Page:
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Manchester’s Emmeline Pankhurst statue gets government backing

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Grace Allen
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The statue of the iconic Suffragette is expected to be unveiled next December. 

Following a lengthy campaign, it has been confirmed that the government will help fund a statue of Suffragette leader Emmeline Pankhurst in Manchester. Currently, 16 out of the city’s 17 statues are male figures, with a sculpture of Queen Victoria (unveiled in 1901) as the only current female representation.

The Emmeline Pankhurst Statue Campaign has been fundraising since 2014. Local councillor Andrew Simcock initially raised almost £3,000 when he cycled 1,059 miles from Land’s End to John O’Groats in 20 days in 2015; he has now confirmed that the government has pledged £370,000 towards projects in Manchester, including the cost of the new sculpture.

Emmeline Pankhurst was selected from a shortlist of six important female figures that had made significant contributions to Manchester. The Suffragette’s great-granddaughter and Patron of the Pankhurst Trust and Emmeline Pankhurst Statue Campaign, Dr Helen Pankhurst said: “Emmeline is a globally iconic figure much beloved in her hometown of Manchester. She will stand guard as an enduring reminder of the struggle for the vote, beckoning us to keep going forward as we continue the journey towards gender equality.”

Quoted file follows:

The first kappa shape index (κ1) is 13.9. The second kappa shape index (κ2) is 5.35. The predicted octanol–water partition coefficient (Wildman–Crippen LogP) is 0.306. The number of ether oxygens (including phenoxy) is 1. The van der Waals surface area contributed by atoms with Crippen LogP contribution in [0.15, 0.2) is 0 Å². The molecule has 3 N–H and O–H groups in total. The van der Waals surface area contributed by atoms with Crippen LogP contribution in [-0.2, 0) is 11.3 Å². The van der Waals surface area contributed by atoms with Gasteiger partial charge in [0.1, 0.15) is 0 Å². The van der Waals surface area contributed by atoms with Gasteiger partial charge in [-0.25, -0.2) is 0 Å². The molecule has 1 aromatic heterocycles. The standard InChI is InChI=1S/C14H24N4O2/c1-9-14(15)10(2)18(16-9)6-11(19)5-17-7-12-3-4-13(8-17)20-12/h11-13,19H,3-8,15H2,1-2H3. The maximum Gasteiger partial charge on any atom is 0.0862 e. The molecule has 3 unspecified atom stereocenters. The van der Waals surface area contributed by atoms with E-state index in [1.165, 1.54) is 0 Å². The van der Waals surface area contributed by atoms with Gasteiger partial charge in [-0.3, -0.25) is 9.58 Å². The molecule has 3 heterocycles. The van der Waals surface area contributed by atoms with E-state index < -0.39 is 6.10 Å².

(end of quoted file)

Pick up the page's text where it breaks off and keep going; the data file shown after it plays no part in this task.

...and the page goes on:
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The public were also responsible for selecting the statue’s sculptor, Hazel Reeves, whose Rise up, women was the winning design from a shortlist of maquettes created by different artists in April this year. She commented: “I can’t wait to get my hands in the clay! I want to do justice to Emmeline, and make the women of Manchester proud.”

Andrew Simcock revealed that, subject to planning permission, the statue should be unveiled on December 14 2018. Poignantly, that will be the 100th anniversary of some women voting for the first time in a UK General Election.

The Government’s Centenary Cities will also provide funding to Pankhurst Centre, the former home of Emmeline Pankhurst (and where the Suffragette movement was born) in Chorlton on Medlock in Manchester.

The statue will only be the second of Emmeline Pankhurst in the UK – the first was designed in 1930 and stands close to the Palace of Westminster, in London’s Victoria Tower Gardens. 

Check the Pankhurst Centre for updates here.

Image: Rex Features